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Ben Leander Willgruber, MSc.
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Being terrified of HIV

I am sick right now. Everything was fine two days ago except for some minor headaches but I was laying horizontally in bed all of yesterday – and not for the good reasons. When I’m sick, I go into a spiral of desperation, trying to figure out if I might be sick because I’ve infected myself with HIV. I have a cough? That could be HIV! Fever? I must be dying!

When it comes to HIV, I lose all sense of reality.
And that’s nothing unique. From my experience, a lot of gay men are just as terrified about HIV as I am. Even when we’re extremely cautious. Unfortunately, HIV and the gay community are somewhat connected to each other. That sucks, but there’s no use sugarcoating it. Not-so-fun fact on the side, when HIV first came up, it was even called Gay-Related Immune Deficiency (GRID).

Photo by Cameron Barnes

We may be the demographic most enlightened about STDs.
All the information we have about HIV/AIDS is important. We know so much about it and we’re probably most afraid of it too. It sucks. Information is necessary but it’s also triggered some OCD symptoms for me and other gay guys I’ve talked about it. It’s a passive fear that haunts me. I may tell myself that everything is fine and that there was literally no risk of transmission at all. I know I was safe and all that. Yet here I am, with a cold, thinking about what I’ve done sexually for the last couple of weeks. Did something unexpected happen? Was there the slightest risk of transmission? Objectively I know, there wasn’t.

How could you not be terrified?


Embarrassing conversations with my doctor.

It’s hard to speak to a doctor about STDs and the fear thereof. It’s uncomfortable telling him/her about playdates, but he/she won’t care. I think they’re glad when you’re honest and give them all the information because it makes their job easier too. Since I’m a nervous chicken when it comes to topics like this, I see my doctor quite regularly. He is cute though, so it’s only half bad. I ask any and all questions I have and I had to find a doctor who’s willing to take his time and actually listen to me. The last time I went to my doctor, who has helped me a great deal with my anxieties, I jokingly added that if I have to come in again he’ll have to invite me to dinner. That’s how comfortable I wish I was with all my doctors.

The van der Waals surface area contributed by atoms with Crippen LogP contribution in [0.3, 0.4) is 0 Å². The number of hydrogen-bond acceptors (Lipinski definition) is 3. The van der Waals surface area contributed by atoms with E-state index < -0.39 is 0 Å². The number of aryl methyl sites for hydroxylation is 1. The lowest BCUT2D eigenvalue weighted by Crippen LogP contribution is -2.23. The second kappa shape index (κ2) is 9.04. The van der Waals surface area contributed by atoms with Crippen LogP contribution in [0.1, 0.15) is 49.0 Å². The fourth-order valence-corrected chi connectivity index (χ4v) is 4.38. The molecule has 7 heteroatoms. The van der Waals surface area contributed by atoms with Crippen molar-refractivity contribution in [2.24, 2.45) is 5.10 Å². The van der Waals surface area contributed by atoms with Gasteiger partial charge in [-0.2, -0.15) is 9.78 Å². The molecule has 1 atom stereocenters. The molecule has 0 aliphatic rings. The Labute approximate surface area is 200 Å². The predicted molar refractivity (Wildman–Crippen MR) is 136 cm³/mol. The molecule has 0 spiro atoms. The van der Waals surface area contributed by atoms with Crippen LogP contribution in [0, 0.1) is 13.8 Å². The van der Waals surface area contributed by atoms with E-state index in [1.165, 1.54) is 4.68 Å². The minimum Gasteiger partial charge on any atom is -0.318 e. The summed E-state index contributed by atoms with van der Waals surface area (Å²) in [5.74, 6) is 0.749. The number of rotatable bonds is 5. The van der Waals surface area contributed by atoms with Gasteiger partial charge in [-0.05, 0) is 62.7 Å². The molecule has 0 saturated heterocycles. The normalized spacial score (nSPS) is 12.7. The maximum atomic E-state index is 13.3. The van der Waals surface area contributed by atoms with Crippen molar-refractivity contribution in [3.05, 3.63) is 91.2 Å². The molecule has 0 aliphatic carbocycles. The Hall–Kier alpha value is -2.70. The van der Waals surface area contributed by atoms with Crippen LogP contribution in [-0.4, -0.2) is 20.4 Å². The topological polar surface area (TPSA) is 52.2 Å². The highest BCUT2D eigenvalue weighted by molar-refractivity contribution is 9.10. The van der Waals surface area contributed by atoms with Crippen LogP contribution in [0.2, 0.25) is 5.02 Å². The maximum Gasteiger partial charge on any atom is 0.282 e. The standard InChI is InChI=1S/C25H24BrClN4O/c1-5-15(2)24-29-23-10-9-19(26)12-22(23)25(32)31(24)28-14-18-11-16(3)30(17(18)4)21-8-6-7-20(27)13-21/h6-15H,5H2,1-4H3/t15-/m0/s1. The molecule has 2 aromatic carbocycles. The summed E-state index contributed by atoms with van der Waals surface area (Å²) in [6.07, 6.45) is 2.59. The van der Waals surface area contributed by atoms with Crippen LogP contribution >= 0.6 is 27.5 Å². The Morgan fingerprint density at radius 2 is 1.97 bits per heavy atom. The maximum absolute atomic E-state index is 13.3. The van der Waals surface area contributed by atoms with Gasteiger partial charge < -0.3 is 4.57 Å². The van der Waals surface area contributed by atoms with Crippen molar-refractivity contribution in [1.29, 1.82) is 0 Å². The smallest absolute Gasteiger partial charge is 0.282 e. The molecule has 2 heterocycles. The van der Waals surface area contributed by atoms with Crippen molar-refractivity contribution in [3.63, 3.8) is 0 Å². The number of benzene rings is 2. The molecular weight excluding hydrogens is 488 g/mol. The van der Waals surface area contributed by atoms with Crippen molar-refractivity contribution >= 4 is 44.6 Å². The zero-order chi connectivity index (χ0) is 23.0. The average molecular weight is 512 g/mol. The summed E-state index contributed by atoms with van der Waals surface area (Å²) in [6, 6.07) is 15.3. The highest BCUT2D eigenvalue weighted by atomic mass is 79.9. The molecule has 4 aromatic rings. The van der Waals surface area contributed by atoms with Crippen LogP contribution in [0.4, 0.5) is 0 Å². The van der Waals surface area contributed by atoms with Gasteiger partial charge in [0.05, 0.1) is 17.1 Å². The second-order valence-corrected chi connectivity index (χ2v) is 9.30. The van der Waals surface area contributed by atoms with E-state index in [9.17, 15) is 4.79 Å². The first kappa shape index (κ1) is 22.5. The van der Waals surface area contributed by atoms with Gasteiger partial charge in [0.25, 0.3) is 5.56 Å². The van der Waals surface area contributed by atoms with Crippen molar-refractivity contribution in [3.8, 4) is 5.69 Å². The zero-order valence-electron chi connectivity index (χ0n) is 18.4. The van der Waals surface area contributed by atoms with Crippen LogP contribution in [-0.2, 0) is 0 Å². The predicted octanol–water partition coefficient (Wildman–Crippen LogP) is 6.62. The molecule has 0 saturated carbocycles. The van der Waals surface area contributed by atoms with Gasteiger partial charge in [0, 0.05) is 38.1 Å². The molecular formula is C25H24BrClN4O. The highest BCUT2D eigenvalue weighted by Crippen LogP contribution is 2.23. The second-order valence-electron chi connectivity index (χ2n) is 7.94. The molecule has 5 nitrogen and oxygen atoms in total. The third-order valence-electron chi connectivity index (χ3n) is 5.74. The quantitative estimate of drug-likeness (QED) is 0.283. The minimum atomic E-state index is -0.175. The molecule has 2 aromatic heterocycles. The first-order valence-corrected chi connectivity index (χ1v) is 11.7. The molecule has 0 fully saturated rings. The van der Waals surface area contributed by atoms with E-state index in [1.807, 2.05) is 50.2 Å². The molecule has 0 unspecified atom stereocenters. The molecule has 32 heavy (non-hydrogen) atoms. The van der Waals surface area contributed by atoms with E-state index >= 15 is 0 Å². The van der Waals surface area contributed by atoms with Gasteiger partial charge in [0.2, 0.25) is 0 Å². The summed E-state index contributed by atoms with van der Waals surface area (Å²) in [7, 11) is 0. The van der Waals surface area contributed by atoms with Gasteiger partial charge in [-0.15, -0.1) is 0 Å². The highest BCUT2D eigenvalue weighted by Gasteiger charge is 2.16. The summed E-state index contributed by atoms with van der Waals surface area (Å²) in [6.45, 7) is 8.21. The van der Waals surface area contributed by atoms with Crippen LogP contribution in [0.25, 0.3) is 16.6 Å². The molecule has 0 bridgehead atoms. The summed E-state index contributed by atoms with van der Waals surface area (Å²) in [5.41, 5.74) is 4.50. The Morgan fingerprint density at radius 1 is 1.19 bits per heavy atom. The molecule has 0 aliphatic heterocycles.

Photo by Cig Harvey

I know that having HIV is not a death sentence. I know that you can still live a healthy, normal life with it. HIV+ people reading this will probably think I am an ignorant ass and don’t know about PrEP or undetectable viral loads, but I do. It just hasn’t changed how I feel. One day, when a cure is developed, I hope I can leave my fear behind.

I know I’ve been safe and I know I’ve always been cautious. I worry, still. And get tested regularly. Just to be sure.

Am I crazy? Or do you have similar irrational fears?

Ben

Comments

  • 15. June 2018
    reply

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  • 7. May 2018
    reply

    It’s actually refreshing to see that people still “worry”. I wasn’t sure. STDs seem to be so prevalent nowadays that we almost shrug it off as something normal. And the fact that one can live with, and maintain HIV is lulling some people’s worries.

      • 8. May 2018
        reply

        It totally did. But we are human. There will always be people thinking/ feeling one extreme and other people who will think/ feel the exact opposite.

  • 4. May 2018
    reply

    Funny, I just returned from my state-wide summit conference on HIV/AIDS yesterday. You are not alone in your concerns and to be honest, more people actually SHOULD be worried. However, if you practice safer sex consistently and are on PrEP, there is probably no need to worry. Good post! Naked hugs!

      • 7. May 2018
        reply

        And I appreciate your comments and perspective here. Naked hugs!

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